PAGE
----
LA Kings in the Hunt, Don't Hit the Panic Button

Mike MillerContributor IIJanuary 12, 2010

Last night I sat on my couch and watched the LA Kings lose to the Sharks in a 2–1 heartbreaker.  It was the third straight loss and seemed to generate as much frustration on the ice as it did in my living room.

Last Thursday the Kings lost to the Detroit Red Wings in a game they out-shot, out-hit, and out-hustled the Wings.  There seemed to be a lid on the goal as young goaltender Howard stood on his proverbial head.

Saturday the Blues came to town and there was a clear hangover from the Thursday night game.  The Blues scored on the first shift off a wrist shot from the point after a clearing attempt failed.  In the end the score was 4-3 but as an observer it never felt that close.

As a fan and amateur analyst I sit and wonder what is going on with the Kings. 

Are they too young? 

Is it the lack of experience? 

Is it the coach? 

Is it the system they are employing? 

What piece of the missing formula puzzle are they missing?

The Kings are currently the second youngest team in the NHL.  They are stuck with the “potential” label.  With the exception of Ryan Smyth, Rob Scuderi, Sean O’Donnell, Justin William, and a few others, there isn’t a lot of experience on this team.  The Kings are still learning how to win consistently. 

The problem I see with being young and going through winning slumps is the toll it can take on the mind.  It can cause them to start doubting themselves.  Hopefully the small list of veterans can help keep them on track and believing.

When you look at the way the Kings have lost two out of the last three one simply can look at how they lost and realize that a 2-1 record could have been had.  They completely dominated and outshot Detroit and should have won that game.  Detroit just got the breaks that night. 

Against the Sharks last night they once again ran into a hot goaltender.  If they would have kept their physical electric play up that came around the time of their goal the outcome surely could have been different.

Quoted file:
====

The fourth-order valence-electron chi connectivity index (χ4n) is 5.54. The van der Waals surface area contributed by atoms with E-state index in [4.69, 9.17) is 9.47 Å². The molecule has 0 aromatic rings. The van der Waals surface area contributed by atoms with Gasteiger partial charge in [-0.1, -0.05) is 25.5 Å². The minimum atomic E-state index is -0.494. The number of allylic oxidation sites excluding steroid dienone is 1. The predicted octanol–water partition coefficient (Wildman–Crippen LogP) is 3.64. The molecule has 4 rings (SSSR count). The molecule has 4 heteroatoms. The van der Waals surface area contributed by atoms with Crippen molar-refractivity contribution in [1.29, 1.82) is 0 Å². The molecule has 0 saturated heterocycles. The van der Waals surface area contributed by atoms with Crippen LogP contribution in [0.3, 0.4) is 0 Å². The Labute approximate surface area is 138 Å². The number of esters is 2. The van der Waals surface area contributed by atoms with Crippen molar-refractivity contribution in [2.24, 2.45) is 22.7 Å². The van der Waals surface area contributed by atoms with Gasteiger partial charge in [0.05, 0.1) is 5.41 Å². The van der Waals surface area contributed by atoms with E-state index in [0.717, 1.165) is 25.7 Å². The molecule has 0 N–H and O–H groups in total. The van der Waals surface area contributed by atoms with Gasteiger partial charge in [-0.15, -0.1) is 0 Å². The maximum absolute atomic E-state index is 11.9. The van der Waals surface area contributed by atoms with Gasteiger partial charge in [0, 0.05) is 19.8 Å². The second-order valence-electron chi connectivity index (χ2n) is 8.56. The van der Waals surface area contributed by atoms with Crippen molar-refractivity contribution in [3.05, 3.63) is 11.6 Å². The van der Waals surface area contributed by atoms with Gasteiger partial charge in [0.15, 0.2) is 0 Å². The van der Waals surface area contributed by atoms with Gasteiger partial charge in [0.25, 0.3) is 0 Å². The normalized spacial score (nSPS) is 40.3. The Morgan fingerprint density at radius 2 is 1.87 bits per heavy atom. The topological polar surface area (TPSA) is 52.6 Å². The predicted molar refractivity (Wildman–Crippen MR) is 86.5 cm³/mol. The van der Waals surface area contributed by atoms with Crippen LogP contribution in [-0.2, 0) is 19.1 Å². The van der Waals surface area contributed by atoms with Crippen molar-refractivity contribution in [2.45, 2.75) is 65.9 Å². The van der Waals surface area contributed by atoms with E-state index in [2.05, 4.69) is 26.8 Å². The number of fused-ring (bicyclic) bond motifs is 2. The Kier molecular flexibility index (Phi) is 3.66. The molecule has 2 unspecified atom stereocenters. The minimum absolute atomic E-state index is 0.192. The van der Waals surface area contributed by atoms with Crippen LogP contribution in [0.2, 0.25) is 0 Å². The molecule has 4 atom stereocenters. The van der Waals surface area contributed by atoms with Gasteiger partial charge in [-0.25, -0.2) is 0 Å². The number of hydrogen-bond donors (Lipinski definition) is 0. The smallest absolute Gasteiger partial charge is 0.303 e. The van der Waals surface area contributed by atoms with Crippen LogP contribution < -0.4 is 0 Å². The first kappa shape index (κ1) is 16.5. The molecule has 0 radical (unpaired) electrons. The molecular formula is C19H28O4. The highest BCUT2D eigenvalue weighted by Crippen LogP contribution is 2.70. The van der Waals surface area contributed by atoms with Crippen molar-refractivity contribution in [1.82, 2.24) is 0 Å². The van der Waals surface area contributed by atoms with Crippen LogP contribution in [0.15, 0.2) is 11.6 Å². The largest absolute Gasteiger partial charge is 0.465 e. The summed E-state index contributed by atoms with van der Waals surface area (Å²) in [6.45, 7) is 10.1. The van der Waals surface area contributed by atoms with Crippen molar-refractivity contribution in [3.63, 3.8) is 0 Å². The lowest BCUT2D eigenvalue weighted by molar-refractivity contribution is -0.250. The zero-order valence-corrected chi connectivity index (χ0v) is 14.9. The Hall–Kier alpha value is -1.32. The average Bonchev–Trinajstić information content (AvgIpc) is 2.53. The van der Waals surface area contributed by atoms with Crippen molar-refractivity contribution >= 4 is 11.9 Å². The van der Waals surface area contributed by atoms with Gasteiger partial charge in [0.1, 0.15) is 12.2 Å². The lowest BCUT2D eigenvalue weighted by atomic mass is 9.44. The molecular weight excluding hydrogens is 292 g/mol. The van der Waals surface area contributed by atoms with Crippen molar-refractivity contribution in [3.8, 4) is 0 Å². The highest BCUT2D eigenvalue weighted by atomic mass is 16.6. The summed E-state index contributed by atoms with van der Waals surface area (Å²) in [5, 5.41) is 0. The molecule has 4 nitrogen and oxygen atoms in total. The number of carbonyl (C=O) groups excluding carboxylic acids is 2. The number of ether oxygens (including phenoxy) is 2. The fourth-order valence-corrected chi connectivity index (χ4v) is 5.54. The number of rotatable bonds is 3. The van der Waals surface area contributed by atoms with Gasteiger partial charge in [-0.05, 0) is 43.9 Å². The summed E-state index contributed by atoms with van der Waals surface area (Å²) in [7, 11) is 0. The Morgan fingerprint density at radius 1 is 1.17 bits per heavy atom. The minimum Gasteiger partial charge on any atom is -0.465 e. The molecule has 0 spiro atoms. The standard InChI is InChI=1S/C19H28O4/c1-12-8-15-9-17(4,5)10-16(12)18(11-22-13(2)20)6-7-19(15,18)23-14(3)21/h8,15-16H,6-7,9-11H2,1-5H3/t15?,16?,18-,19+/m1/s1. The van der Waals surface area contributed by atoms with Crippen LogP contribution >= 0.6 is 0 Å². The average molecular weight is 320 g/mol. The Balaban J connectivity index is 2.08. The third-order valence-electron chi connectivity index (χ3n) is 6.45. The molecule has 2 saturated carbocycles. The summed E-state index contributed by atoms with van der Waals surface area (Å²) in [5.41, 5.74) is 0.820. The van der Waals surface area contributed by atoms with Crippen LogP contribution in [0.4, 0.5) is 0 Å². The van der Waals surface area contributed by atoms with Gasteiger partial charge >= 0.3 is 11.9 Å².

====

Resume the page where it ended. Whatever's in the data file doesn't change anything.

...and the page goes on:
This is Terry Murray’s second year with a group of young players.  Before Terry took over this team had no identity.  As a fan watching the team I had no idea what they were doing on the ice.  There seemed to be a complete lack of system.  Guys were running around trying to do it on their own.  Now the Kings employ a system that is physical and high energy.  There is a lot of checking and dump and chase combined with a "puck moving puck" control system. 

If you haven’t seen it, watch the Kings on a power play.  The combination of Jack Johnson and Drew Doughty on the blue line is exciting and explosive.  They move without the puck amazingly well.

So does it come down to a missing piece of the puzzle?  It might, I personally am not convinced.  There are rumors on the World Wide Web that the Kings might be in the Kovalchuck sweepstakes if Atlanta decides to trade him.  As exciting as that sounds it also scares the heck out of me. 

Dean Lombardi has spent the past four years restocking the cupboard the previous GM left bare.  There was constant mortgaging of the future to win now, and it never worked out.

The Kings' prospect list is deep and full of promise.  The team on the ice is really, really close to breaking through and making a deep playoff push.  Considering what the Kings would have to give up getting a big name, it doesn’t seem worth it.

If they want him, go and get him when the free agent period begins.  They are one of the teams that have the cap space.  If he wants to be in LA and the Kings want to pay him the option will be there.  Please make sure not to handicap the future with some ridiculous cap-destroying salary along the way.  Hockey is the ultimate team sport.  One person doesn’t make a team. 

The Kings played the Sharks last night.  Ron Wilson is the Sharks GM and gets credit for their recent success.  The biggest thing he has done was pull off the trade for Joe Thornton and he was able to do that with the talent Dean Lombardi stockpiled as the GM for the Sharks.

Dean Lombardi is in the process of building the Kings into a winner.  It is taking longer then many fans would like but it appears he has completely recreated the Kings.  He’s constructing a team that potentially will win and win for a long time.

Kings fans, be patient, greatness and a possible dynasty are coming.  This isn’t basketball—drafting one really good player does not a contender make you.

Terry Murray, do what you do.  As a fan you have my trust. 

Dean Lombardi, I am drinking the Kool-Aid.

LA Kings players, quoting Journey, “Don’t stop believing.”  Your time is almost here.  Keep playing smart and hard.  Keep up the physicality.  The pieces are there and the synergy is coming.